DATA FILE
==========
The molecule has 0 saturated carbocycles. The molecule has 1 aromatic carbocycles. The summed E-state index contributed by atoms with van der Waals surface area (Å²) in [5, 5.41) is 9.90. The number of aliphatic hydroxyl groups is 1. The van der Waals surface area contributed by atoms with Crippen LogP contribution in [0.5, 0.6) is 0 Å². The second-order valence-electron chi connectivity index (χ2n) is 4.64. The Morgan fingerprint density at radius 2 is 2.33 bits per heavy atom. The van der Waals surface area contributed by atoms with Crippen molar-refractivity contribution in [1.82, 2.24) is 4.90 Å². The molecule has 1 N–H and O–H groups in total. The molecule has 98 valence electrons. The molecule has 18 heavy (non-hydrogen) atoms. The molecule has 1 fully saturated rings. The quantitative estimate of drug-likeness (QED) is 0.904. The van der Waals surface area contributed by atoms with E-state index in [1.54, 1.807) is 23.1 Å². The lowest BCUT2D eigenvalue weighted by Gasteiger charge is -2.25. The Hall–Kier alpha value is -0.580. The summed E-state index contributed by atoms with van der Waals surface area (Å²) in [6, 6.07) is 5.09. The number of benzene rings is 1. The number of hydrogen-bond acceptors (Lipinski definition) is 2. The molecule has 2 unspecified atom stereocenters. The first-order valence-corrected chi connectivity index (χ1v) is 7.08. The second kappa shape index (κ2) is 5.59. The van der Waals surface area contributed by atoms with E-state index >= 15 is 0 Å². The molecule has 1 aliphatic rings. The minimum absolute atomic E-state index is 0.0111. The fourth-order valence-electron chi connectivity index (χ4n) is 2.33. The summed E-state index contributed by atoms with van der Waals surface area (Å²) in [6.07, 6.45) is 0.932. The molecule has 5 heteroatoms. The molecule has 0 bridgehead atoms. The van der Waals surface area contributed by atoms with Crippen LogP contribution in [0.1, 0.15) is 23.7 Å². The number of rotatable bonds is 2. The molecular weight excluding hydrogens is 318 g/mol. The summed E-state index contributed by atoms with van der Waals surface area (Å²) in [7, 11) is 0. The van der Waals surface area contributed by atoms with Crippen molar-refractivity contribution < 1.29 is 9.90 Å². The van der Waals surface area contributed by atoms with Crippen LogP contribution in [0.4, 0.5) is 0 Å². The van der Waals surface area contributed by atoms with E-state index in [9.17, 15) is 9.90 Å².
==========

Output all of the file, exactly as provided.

The molecule has 0 saturated carbocycles. The molecule has 1 aromatic carbocycles. The summed E-state index contributed by atoms with van der Waals surface area (Å²) in [5, 5.41) is 9.90. The number of aliphatic hydroxyl groups is 1. The van der Waals surface area contributed by atoms with Crippen LogP contribution in [0.5, 0.6) is 0 Å². The second-order valence-electron chi connectivity index (χ2n) is 4.64. The Morgan fingerprint density at radius 2 is 2.33 bits per heavy atom. The van der Waals surface area contributed by atoms with Crippen molar-refractivity contribution in [1.82, 2.24) is 4.90 Å². The molecule has 1 N–H and O–H groups in total. The molecule has 98 valence electrons. The molecule has 18 heavy (non-hydrogen) atoms. The molecule has 1 fully saturated rings. The quantitative estimate of drug-likeness (QED) is 0.904. The van der Waals surface area contributed by atoms with E-state index in [1.54, 1.807) is 23.1 Å². The lowest BCUT2D eigenvalue weighted by Gasteiger charge is -2.25. The Hall–Kier alpha value is -0.580. The summed E-state index contributed by atoms with van der Waals surface area (Å²) in [6, 6.07) is 5.09. The number of benzene rings is 1. The number of hydrogen-bond acceptors (Lipinski definition) is 2. The molecule has 2 unspecified atom stereocenters. The first-order valence-corrected chi connectivity index (χ1v) is 7.08. The second kappa shape index (κ2) is 5.59. The van der Waals surface area contributed by atoms with E-state index >= 15 is 0 Å². The molecule has 1 aliphatic rings. The minimum absolute atomic E-state index is 0.0111. The fourth-order valence-electron chi connectivity index (χ4n) is 2.33. The summed E-state index contributed by atoms with van der Waals surface area (Å²) in [6.07, 6.45) is 0.932. The molecule has 5 heteroatoms. The molecule has 0 bridgehead atoms. The van der Waals surface area contributed by atoms with Crippen LogP contribution in [0.1, 0.15) is 23.7 Å². The number of rotatable bonds is 2. The molecular weight excluding hydrogens is 318 g/mol. The summed E-state index contributed by atoms with van der Waals surface area (Å²) in [7, 11) is 0. The van der Waals surface area contributed by atoms with Crippen molar-refractivity contribution < 1.29 is 9.90 Å². The van der Waals surface area contributed by atoms with Crippen LogP contribution in [0.4, 0.5) is 0 Å². The van der Waals surface area contributed by atoms with E-state index in [9.17, 15) is 9.90 Å².